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If you have writing chops and are interested in writing about a Lesson You Have Learned, I’d love to hear from you! Contact Me. Essays should be around 700-800 words.

If you write for me, I’ll put your name on my page of favorite bloggers!

33 thoughts on “The Day Mrs. Dean Saved My Life: Guest Post by Annie Wolfe

  1. I love this story. Love Mrs. Dean. Often the fierce ones are the best ones. Great story, Annie and it’s LOVELY to see you here, hanging with Renee! Two of my favourite bloggers in one spot!

    1. Thank you! Mrs. Dean was one of the best.

      And hanging out at Renee’s blog…that’s rockstar awesome! So thankful to her for letting me guest post.

    1. Ah, I love that so much, too. I often will stop myself, take a breath, and think of how my child is feeling if we are having a particularly tough moment. It always helps. I had so many great adults in my life to teach me that. Such a blessing.

      1. One of Li’l D’s godmothers saw how I giggled at Li’l D’s frustration (or, more accurately, how adorable he looks with his frustrated face on) a few months back and said, “Aw! He’s going to think it doesn’t matter how he feels!” Now I say, “Aw, I’m sorry you’re feeling ___” and try to focus on the feeling instead of the adorableness of his grumpy face. I don’t want him to think his feelings are unimportant.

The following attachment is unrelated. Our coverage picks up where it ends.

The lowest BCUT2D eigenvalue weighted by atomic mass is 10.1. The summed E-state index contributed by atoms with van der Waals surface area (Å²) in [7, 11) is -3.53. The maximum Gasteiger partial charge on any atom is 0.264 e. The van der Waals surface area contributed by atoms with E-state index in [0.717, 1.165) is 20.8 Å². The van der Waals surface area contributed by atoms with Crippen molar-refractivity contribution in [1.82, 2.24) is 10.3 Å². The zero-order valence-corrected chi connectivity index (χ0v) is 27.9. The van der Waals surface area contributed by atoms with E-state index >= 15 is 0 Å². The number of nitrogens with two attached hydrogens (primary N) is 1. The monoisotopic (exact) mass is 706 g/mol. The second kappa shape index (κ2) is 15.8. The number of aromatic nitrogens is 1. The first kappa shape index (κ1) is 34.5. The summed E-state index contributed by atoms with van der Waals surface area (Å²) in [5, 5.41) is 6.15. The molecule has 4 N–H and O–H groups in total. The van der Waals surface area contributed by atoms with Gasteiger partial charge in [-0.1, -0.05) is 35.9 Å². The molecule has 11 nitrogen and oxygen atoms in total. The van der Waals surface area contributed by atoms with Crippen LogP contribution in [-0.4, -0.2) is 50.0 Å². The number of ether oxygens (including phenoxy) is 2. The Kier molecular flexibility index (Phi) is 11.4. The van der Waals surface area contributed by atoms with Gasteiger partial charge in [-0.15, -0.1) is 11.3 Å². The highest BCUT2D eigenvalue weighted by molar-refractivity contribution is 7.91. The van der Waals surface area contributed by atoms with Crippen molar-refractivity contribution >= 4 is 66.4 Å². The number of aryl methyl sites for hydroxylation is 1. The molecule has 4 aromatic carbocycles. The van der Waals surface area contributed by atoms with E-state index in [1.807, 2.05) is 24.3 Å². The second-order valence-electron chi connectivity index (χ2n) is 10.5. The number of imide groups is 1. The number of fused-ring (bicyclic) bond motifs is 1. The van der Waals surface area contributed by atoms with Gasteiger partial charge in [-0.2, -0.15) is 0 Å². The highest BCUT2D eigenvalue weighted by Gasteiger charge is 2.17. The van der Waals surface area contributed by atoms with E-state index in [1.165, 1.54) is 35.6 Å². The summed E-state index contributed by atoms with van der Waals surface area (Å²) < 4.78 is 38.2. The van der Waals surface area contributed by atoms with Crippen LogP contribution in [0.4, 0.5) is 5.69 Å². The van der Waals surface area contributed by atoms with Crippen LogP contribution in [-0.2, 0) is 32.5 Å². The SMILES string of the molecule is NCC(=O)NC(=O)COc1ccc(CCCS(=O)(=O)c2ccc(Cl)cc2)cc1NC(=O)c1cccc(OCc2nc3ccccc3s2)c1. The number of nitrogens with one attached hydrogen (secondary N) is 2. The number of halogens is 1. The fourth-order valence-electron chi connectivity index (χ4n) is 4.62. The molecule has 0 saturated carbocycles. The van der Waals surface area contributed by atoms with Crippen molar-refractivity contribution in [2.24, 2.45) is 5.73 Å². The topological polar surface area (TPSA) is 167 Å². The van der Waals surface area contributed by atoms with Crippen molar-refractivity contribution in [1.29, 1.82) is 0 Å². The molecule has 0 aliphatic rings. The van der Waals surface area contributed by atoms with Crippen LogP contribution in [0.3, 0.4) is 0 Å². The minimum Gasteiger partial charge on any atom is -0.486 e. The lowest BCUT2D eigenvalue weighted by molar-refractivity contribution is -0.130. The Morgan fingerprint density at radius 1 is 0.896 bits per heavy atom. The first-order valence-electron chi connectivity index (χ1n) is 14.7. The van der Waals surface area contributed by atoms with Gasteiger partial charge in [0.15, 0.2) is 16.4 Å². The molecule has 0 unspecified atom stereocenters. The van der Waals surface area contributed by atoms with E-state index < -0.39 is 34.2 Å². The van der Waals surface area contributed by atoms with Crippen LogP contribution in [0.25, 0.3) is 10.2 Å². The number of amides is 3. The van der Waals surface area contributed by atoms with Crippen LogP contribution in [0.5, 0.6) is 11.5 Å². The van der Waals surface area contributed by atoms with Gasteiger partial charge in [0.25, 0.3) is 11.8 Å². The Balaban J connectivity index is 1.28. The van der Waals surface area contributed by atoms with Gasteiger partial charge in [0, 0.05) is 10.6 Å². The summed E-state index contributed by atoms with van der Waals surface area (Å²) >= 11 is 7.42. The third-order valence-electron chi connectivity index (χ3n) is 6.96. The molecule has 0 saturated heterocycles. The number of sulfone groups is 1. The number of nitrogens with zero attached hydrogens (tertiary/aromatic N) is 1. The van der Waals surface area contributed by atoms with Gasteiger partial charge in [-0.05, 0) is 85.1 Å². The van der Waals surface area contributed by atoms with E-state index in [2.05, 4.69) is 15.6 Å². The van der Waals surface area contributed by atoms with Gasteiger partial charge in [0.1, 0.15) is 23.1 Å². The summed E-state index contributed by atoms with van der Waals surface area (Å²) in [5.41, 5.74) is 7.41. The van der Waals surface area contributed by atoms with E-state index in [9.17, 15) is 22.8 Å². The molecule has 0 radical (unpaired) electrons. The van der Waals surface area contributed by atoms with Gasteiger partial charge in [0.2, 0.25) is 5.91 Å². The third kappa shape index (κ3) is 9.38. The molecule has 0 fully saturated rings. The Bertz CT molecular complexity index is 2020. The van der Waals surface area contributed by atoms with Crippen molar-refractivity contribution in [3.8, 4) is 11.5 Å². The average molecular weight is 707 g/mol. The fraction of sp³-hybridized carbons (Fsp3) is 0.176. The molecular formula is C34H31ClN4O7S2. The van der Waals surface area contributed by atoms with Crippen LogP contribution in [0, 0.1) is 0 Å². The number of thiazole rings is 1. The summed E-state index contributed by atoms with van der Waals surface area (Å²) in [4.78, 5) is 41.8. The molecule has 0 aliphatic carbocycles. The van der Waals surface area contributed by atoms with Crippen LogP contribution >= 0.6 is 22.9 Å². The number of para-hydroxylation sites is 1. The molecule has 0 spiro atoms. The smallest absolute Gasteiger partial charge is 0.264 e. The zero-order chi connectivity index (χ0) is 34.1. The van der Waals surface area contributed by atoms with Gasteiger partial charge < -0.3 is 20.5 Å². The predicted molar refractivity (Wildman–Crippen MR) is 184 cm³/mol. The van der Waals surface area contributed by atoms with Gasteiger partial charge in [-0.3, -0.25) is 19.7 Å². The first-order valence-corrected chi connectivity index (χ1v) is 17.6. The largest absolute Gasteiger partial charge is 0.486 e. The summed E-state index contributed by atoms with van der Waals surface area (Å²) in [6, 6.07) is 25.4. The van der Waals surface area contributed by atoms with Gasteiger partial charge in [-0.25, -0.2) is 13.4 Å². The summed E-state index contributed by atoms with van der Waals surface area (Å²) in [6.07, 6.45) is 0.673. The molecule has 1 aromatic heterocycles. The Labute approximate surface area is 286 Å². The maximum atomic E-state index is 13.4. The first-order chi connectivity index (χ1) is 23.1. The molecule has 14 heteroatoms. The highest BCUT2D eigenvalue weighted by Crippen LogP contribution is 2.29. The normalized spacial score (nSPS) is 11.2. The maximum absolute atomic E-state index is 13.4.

2. “I really loved her ability to run the classroom but I also grew to love her as a person.”

    How many teachers wish their students would say the same about them! What a beautiful tribute! I’m so glad you are here.

    I’ve had so many teachers save my life.

    But then I’ve had so many teachers want to kill me, too.

    (Coach Roach.)

    Have a wonderful New Year, Annie!

    Thanks for being here, today.

    I’m glad you learned to pee in the potty. 😉

    1. Huge thanks for having me!! I can’t say that enough.

      Boy, thank goodness I learned to hit the toilet. I’ve got a few boys around the house still honing those skills. 😉

      Have a wonderful New Year as well!

    1. Aw, that’s the best compliment. I’m glad I touched your heart.

      If you want a laugh, stop over at my Circus sometime. It’s never dull. 🙂

  3. I loved this! Amazing, isn’t it, how some adults can leave an indelible mark on a child’s memory? This story reminds me to always strive to be the GOOD memory a child has of me as they get older….

    1. It is amazing. That memory is so fresh in my mind. I can still feel the emotions. Some moments like that just stick forever.

      It is a good reminder for me when it comes to raising my own children. I just pray I don’t screw up too much! 🙂

    1. Oh, that’s so true! I think about it often. The things she could have said…the humiliation I could have felt. She was such a blessing in that moment.

    1. You are so right. I never thought of it that way. I barely remember how she taught me my “three R’s”, but I will never forget the way she modeled empathy and kindness.

      Thanks, Chase.

  4. It is hard for adults to remember how important seemingly little things are to a kid.

    I peed my pants once in kindergarten too and it was mortifying…I think I sat in the teacher’s chair too so no one would know….it made sense to me at the time.

    1. Mrs. Dean has passed on. She was already close to retirement when she taught me. She taught my dad in fact! She was an amazing little lady.

  5. Awww…I love the Mrs. Dean story!!! What a wonderful person she
    was. She truly knew her place in the classroom and one of the roles
    was definitely protector and defender!! Made me tear up!

    1. Thanks 🙂 Gotta love that drab olive washing machine and the golden linoleum! That was the 70s. So glad you stopped over to read my story!